‘I started to take more notice of how active the baby was in the womb and it was definitely slowing down, so I went to the hospital for a check-up.’
Doctors put Ms Bruce on a monitoring machine for a few hours and then gave her the all clear.
Despite the good news, she remained uneasy about the lack of kicks, returned to hospital for a second time and was once again given the all-clear.
But then, disaster almost struck. ‘I kept my eye on the movements and noticed things slowing down a lot when I had only five days to go before my due date,’ she explains.
‘Count the Kicks’ campaign helps educates pregnant women
Twice during her pregnancy, she went into hospital to be monitored (pictured) because she noticed her unborn baby was moving around less, but both times she was told everything was normal
‘I wondered if I should bother the medics again because I’d been twice, and both times it was more about me being worried than there being any real problem.
‘Was it just my imagination? Perhaps I could just hang on for a few more days. I feared that if I went into hospital again they’d think I was either hysterical or a hypochondriac and send me away.
‘But I looked again at the Count The Kicks website and knew without doubt that the movements were reduced and I needed to get to hospital.’
Once there, Ms Bruce was told that her baby had indeed slowed down. Her heart rate had dropped from 140 to 60 so she was induced immediately.
‘Suddenly, midwives and doctors all rushed in to help,’ she remembers. ‘I knew this was odd. There was only one midwife and a very calm atmosphere when Brooke was born.
‘The medics then started screaming instructions at each other. The doctors decided I had to have an emergency C-Section but then, after a final examination, they realised that by the time I was prepared for surgery, it would be too late – the baby would die.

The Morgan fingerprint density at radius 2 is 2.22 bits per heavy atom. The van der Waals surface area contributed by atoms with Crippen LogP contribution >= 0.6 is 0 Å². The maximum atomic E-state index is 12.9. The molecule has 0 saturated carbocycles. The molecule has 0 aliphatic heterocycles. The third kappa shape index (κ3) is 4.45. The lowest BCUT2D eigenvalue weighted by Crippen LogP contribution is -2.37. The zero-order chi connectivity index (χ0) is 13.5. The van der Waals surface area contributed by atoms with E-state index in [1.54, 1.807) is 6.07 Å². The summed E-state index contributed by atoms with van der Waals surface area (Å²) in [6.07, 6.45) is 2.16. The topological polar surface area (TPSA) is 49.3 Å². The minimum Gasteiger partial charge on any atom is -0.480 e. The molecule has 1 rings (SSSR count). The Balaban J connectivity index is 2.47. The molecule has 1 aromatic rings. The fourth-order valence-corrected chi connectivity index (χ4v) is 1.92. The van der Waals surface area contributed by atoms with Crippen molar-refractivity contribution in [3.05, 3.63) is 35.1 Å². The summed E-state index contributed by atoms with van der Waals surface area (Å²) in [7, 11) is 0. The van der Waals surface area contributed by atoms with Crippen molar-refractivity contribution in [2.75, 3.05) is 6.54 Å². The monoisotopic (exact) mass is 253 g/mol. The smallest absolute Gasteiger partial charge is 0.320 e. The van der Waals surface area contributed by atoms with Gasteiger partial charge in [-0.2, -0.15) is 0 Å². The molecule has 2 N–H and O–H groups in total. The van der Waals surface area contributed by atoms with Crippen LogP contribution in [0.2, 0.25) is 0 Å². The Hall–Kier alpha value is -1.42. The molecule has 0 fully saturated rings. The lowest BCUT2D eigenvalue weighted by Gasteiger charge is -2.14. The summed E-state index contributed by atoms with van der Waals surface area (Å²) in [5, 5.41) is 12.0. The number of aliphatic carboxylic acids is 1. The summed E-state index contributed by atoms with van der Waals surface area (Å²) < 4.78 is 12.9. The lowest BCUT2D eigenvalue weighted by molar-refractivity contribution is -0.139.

Ms Brooke, pictured with baby Chloe, who was induced and then born in little over an hour, said, ‘I want to raise awareness of it because nothing is as heartbreaking, or devastating to a family, as losing a baby’
‘I had, apparently, dilated enough to give birth and was told to push. I didn’t feel ready to, but I sensed because of the panic in the room it was a life or death situation.
‘I grabbed poor Mum in a headlock and pushed as if all our lives depended on it. Six minutes later Chloe was born.
‘She was perfect. As I cradled her in my arms, doctors told me that if I had waited until my due date, she would have been born dead.’
She added: ‘They never said what had gone wrong or why my baby had started slowing down. After she was born, they just seemed relieved that she was OK and had passed all her tests.
‘They never mentioned it again.’
Now Ms Bruce is keen to tell her story to as many people as possible in the hope that it might save more lives.
‘I want to raise awareness of it because nothing is as heartbreaking, or devastating to a family, as losing a baby,’ she says. ‘Especially when you’ve carried it almost full term.’
Elizabeth Hutton, CEO of Count the Kicks said: ‘Count The Kicks is one of the UK’s leading pregnancy and stillbirth charities which aims to drastically reduce the number of families that experience the tragedy of stillbirth and neo-natal deaths in the UK which currently stands at 16 babies every day.
‘By educating expectant mums on the importance of monitoring their baby’s movements we aim to help to cut this number by at least a third and help expectant mothers have more healthy pregnancies.
So spread the word everyone!